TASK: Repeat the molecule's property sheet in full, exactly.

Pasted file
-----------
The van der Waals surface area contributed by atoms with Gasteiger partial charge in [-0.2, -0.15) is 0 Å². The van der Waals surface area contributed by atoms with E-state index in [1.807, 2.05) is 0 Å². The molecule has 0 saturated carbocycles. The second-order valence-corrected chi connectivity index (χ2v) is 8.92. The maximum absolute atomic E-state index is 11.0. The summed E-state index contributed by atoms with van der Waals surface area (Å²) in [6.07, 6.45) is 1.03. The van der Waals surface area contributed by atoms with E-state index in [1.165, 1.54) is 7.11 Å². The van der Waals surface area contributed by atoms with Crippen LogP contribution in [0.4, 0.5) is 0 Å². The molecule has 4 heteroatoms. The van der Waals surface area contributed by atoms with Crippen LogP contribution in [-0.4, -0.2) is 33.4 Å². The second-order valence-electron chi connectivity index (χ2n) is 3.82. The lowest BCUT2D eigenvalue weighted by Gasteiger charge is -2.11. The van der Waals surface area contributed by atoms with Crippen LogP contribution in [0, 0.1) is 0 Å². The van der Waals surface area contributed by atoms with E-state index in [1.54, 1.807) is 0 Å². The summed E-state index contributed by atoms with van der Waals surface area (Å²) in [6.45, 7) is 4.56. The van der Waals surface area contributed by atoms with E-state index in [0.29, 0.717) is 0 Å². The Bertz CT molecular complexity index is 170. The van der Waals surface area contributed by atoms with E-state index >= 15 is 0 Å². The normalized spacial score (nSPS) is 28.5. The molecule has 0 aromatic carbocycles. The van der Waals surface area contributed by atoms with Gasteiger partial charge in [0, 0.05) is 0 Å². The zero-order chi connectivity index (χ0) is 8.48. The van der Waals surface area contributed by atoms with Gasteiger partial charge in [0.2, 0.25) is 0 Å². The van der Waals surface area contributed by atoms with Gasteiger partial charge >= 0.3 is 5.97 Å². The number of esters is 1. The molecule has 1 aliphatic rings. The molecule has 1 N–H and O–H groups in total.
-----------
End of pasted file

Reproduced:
The van der Waals surface area contributed by atoms with Gasteiger partial charge in [-0.2, -0.15) is 0 Å². The van der Waals surface area contributed by atoms with E-state index in [1.807, 2.05) is 0 Å². The molecule has 0 saturated carbocycles. The second-order valence-corrected chi connectivity index (χ2v) is 8.92. The maximum absolute atomic E-state index is 11.0. The summed E-state index contributed by atoms with van der Waals surface area (Å²) in [6.07, 6.45) is 1.03. The van der Waals surface area contributed by atoms with E-state index in [1.165, 1.54) is 7.11 Å². The van der Waals surface area contributed by atoms with Crippen LogP contribution in [0.4, 0.5) is 0 Å². The molecule has 4 heteroatoms. The van der Waals surface area contributed by atoms with Crippen LogP contribution in [-0.4, -0.2) is 33.4 Å². The second-order valence-electron chi connectivity index (χ2n) is 3.82. The lowest BCUT2D eigenvalue weighted by Gasteiger charge is -2.11. The van der Waals surface area contributed by atoms with Crippen LogP contribution in [0, 0.1) is 0 Å². The van der Waals surface area contributed by atoms with E-state index in [1.54, 1.807) is 0 Å². The summed E-state index contributed by atoms with van der Waals surface area (Å²) in [6.45, 7) is 4.56. The van der Waals surface area contributed by atoms with E-state index in [0.29, 0.717) is 0 Å². The Bertz CT molecular complexity index is 170. The van der Waals surface area contributed by atoms with E-state index >= 15 is 0 Å². The normalized spacial score (nSPS) is 28.5. The molecule has 0 aromatic carbocycles. The van der Waals surface area contributed by atoms with Gasteiger partial charge in [0, 0.05) is 0 Å². The zero-order chi connectivity index (χ0) is 8.48. The van der Waals surface area contributed by atoms with Gasteiger partial charge in [0.2, 0.25) is 0 Å². The van der Waals surface area contributed by atoms with Gasteiger partial charge >= 0.3 is 5.97 Å². The number of esters is 1. The molecule has 1 aliphatic rings. The molecule has 1 N–H and O–H groups in total.